doctors doing it

How to exercise without "exercising": walk places you need to go! I would add only that to walk for utilitarian purposes is made better if there are decent places to walk (traffic-calmed streets, shade trees, trails, etc.). Walking on Main Street though downtown Hamilton does not qualify.


Local physicians walk the talk

Special to The Hamilton Spectator

(May 28, 2010)
Docs who walk: Doctors are well-known for working long, unpredictable hours under stressful conditions.
So how can doctors -- who are in the business of promoting good health -- find time for regular exercise?
One solution is to build exercise into everyday activities, say Hamilton Health Sciences physicians who walk to stay physically active.
Diabetes specialist Hertzel Gerstein conducts meetings with colleagues while walking.
Cardiologist Greg Curnew organized a lunchtime walking group called the Million Step Club.
And cancer specialist Richard Tozer walks to work every day, year-round. Tozer's daily trek includes climbing the escarpment stairs.
Pedometers: "Many people will spend the day doing essentially no activity," says Gerstein, who wears a pedometer every day to track his steps.
This small device is worn near the hip to count and record the number of steps taken. There are many types of pedometers on the market.
"The really cheap ones are not that reliable," warns Gerstein, who recommends spending at least $25 for a dependable model.
It's recommended that people take at least 10,000 steps a day -- the equivalent of walking eight kilometres. Yet the average Canadian takes only 3,000 to 4,000 steps a day.
"It's very informative for people to wear a pedometer to see what they're actually doing," says Gerstein, who aims for 13,000 to 14,000 steps a day.
Wearing one could be a wake-up call for people with desk jobs.
"You may find at the end of the day you've walked 1,000 steps -- which is almost nothing."
Studies have shown that the pedometer should be worn as close as possible to the top point of the hip bone for maximum accuracy, says Curnew. Wearing it closer to the centre of the body gives inaccurate readings.
Talk and walk: "If I have meetings with people in my office, we often do strolling meetings where we can talk and walk at the same time," says Gerstein, who works at the McMaster University Medical Centre.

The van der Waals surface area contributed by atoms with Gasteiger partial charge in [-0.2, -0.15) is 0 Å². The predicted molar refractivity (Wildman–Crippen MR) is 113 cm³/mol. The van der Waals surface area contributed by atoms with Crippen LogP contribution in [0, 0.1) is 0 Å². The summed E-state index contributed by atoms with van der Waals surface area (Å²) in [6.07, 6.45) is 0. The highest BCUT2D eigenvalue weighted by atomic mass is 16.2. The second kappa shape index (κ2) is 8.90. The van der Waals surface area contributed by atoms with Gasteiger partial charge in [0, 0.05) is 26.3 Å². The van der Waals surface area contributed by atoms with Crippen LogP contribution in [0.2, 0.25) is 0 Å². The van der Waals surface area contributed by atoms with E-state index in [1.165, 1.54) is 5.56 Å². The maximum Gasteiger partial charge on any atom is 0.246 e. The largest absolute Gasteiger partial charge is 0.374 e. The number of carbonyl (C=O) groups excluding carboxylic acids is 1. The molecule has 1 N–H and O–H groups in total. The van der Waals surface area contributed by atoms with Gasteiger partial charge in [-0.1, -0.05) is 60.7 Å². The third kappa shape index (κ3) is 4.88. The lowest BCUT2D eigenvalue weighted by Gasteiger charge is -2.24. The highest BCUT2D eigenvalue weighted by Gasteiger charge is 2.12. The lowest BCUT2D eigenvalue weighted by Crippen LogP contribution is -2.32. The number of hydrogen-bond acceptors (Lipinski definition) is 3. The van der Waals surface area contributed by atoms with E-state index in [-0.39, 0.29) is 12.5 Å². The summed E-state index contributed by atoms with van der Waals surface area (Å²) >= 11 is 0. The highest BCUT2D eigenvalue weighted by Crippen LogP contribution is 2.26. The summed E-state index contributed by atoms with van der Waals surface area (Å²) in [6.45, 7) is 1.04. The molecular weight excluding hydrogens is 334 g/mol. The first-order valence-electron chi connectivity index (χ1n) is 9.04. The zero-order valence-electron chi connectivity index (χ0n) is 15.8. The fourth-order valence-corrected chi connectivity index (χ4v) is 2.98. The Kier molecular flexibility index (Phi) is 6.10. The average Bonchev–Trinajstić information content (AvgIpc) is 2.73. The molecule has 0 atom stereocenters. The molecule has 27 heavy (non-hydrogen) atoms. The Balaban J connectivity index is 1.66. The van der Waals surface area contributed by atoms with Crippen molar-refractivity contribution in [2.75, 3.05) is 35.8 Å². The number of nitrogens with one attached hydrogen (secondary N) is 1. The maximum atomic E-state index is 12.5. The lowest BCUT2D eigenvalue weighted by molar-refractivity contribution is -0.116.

"There's no reason why two people have to sit across a desk to have a meeting."
When Gerstein has documents to read or notes to dictate, he'll do this while walking the halls, as long as it doesn't involve confidential information.
Healthy choices: Being physically active can help prevent disease -- including diabetes, adds Gerstein.
"Studies have shown very clearly that if you do an average of about 30 minutes of brisk walking at least five days a week, combined with very modest dietary changes, it reduces your risk of diabetes by 50 to 60 per cent."
Physical activity is also one of the best ways to reduce the risk of cardiovascular disease, adds Curnew, who wears a pedometer and aims for 10,000 to 15,000 steps a day.
When you're active 30 to 60 minutes a day on most days of the week, you can dramatically lower your risk of heart disease and stroke, according to the Heart and Stroke Foundation of Ontario.
Regular activity also helps prevent and control risk factors such as high blood pressure, high cholesterol and obesity. Adding more activity to your daily life may also reduce stress levels, increase energy and improve sleep and digestion.
"We're trying to get people to be active," says Curnew, who encourages his patients to wear a pedometer and join his Million Step Club.
"If you do 10,000 steps a day, it takes roughly three months (to walk one million steps)."
Curnew has also organized group walks from his office. They will start in June and take place every Thursday during the lunch hour.
In addition to walking at least 10,000 steps a day, Curnew recommends aiming for seven hours of sporting activity per week as a way to improve cardiovascular fitness. His sport of choice is squash.
Weight loss: If weight loss is your goal, physical activity alone won't be enough, says Gerstein. "You need to combine dietary changes with physical activity."
For many people, all it takes is a small reduction in what they're eating each day.
"If you can cut 200 calories a day out of your diet, that can add up to a 10-pound weight loss over a year," says Gerstein.
Tozer, an oncologist at the Juravinski Cancer Centre, lost 40 pounds by walking to work every day and following the Weight Watchers program where all foods are assigned a point value based on the calorie, fat and fibre content.
Tozer doesn't wear a pedometer. Instead, he walks at a very brisk pace over set time periods. It takes him 40 minutes to walk from his home to the Juravinski Cancer Centre on Hamilton Mountain. He walks home whenever possible, and also goes for regular evening walks lasting 90 minutes.
"I basically traded in my briefcase for my knapsack, and I've never looked back," says Tozer. He credits walking with helping him to trim down and improve his stamina.
According to the Canadian Cancer Society, up to 35 per cent of all cancers can be prevented by being active, eating well and maintaining a healthy body weight.
After not smoking, maintaining a healthy body weight is one of the best things people can do to reduce their risk of getting cancer.
Walk with the doc
What & Who: Free midday group walks with Dr. Greg Curnew are open to anyone.
When: noon Thursdays starting in June. Contact number below for exact date.
Where: Meet at Dr. Curnew's office, 414 Victoria Ave. N.
Contact: 905-667-0783

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photo: Ron Albertson, the Hamilton Spectator